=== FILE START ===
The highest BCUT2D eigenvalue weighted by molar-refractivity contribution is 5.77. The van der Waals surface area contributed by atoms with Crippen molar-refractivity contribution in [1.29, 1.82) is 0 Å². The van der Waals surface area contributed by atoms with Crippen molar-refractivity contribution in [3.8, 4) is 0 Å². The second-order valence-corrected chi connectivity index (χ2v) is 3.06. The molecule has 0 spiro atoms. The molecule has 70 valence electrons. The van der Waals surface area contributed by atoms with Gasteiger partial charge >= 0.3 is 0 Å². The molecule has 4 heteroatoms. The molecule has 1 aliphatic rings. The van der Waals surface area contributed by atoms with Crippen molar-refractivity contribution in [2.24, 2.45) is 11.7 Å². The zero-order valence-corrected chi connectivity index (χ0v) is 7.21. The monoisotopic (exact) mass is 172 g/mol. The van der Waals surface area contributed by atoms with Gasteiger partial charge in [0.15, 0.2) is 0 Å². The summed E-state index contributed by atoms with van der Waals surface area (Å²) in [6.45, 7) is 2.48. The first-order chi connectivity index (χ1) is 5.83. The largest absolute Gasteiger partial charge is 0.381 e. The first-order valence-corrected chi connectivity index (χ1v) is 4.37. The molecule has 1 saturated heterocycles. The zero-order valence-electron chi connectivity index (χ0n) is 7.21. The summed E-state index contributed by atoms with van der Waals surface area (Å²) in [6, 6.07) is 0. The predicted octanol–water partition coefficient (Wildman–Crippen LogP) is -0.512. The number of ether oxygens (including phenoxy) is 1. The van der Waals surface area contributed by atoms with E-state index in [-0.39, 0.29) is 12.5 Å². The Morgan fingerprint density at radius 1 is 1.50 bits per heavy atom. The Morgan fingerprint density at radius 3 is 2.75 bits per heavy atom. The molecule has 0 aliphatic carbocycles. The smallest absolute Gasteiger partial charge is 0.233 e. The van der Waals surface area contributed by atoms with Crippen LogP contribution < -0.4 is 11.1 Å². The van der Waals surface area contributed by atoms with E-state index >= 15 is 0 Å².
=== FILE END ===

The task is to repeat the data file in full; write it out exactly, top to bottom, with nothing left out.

The highest BCUT2D eigenvalue weighted by molar-refractivity contribution is 5.77. The van der Waals surface area contributed by atoms with Crippen molar-refractivity contribution in [1.29, 1.82) is 0 Å². The van der Waals surface area contributed by atoms with Crippen molar-refractivity contribution in [3.8, 4) is 0 Å². The second-order valence-corrected chi connectivity index (χ2v) is 3.06. The molecule has 0 spiro atoms. The molecule has 70 valence electrons. The van der Waals surface area contributed by atoms with Gasteiger partial charge >= 0.3 is 0 Å². The molecule has 4 heteroatoms. The molecule has 1 aliphatic rings. The van der Waals surface area contributed by atoms with Crippen molar-refractivity contribution in [2.24, 2.45) is 11.7 Å². The zero-order valence-corrected chi connectivity index (χ0v) is 7.21. The monoisotopic (exact) mass is 172 g/mol. The van der Waals surface area contributed by atoms with Gasteiger partial charge in [0.15, 0.2) is 0 Å². The summed E-state index contributed by atoms with van der Waals surface area (Å²) in [6.45, 7) is 2.48. The first-order chi connectivity index (χ1) is 5.83. The largest absolute Gasteiger partial charge is 0.381 e. The first-order valence-corrected chi connectivity index (χ1v) is 4.37. The molecule has 1 saturated heterocycles. The zero-order valence-electron chi connectivity index (χ0n) is 7.21. The summed E-state index contributed by atoms with van der Waals surface area (Å²) in [6, 6.07) is 0. The predicted octanol–water partition coefficient (Wildman–Crippen LogP) is -0.512. The number of ether oxygens (including phenoxy) is 1. The van der Waals surface area contributed by atoms with E-state index in [-0.39, 0.29) is 12.5 Å². The Morgan fingerprint density at radius 1 is 1.50 bits per heavy atom. The Morgan fingerprint density at radius 3 is 2.75 bits per heavy atom. The molecule has 0 aliphatic carbocycles. The smallest absolute Gasteiger partial charge is 0.233 e. The van der Waals surface area contributed by atoms with Crippen LogP contribution < -0.4 is 11.1 Å². The van der Waals surface area contributed by atoms with E-state index >= 15 is 0 Å².